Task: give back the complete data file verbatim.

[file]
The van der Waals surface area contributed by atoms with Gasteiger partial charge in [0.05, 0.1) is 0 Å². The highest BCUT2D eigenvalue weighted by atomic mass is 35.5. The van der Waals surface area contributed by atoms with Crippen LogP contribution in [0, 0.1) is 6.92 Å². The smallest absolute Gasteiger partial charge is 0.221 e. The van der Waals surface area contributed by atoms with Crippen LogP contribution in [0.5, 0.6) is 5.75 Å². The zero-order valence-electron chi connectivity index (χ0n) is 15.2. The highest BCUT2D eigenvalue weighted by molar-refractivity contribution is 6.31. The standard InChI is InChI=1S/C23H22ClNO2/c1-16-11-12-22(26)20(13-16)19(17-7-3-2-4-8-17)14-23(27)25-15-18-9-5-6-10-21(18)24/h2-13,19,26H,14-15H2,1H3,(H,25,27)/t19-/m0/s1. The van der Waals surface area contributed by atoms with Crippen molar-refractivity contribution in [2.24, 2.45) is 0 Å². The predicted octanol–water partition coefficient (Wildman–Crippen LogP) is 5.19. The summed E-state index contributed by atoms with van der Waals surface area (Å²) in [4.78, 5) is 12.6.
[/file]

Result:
The van der Waals surface area contributed by atoms with Gasteiger partial charge in [0.05, 0.1) is 0 Å². The highest BCUT2D eigenvalue weighted by atomic mass is 35.5. The van der Waals surface area contributed by atoms with Crippen LogP contribution in [0, 0.1) is 6.92 Å². The smallest absolute Gasteiger partial charge is 0.221 e. The van der Waals surface area contributed by atoms with Crippen LogP contribution in [0.5, 0.6) is 5.75 Å². The zero-order valence-electron chi connectivity index (χ0n) is 15.2. The highest BCUT2D eigenvalue weighted by molar-refractivity contribution is 6.31. The standard InChI is InChI=1S/C23H22ClNO2/c1-16-11-12-22(26)20(13-16)19(17-7-3-2-4-8-17)14-23(27)25-15-18-9-5-6-10-21(18)24/h2-13,19,26H,14-15H2,1H3,(H,25,27)/t19-/m0/s1. The van der Waals surface area contributed by atoms with Crippen molar-refractivity contribution in [2.24, 2.45) is 0 Å². The predicted octanol–water partition coefficient (Wildman–Crippen LogP) is 5.19. The summed E-state index contributed by atoms with van der Waals surface area (Å²) in [4.78, 5) is 12.6.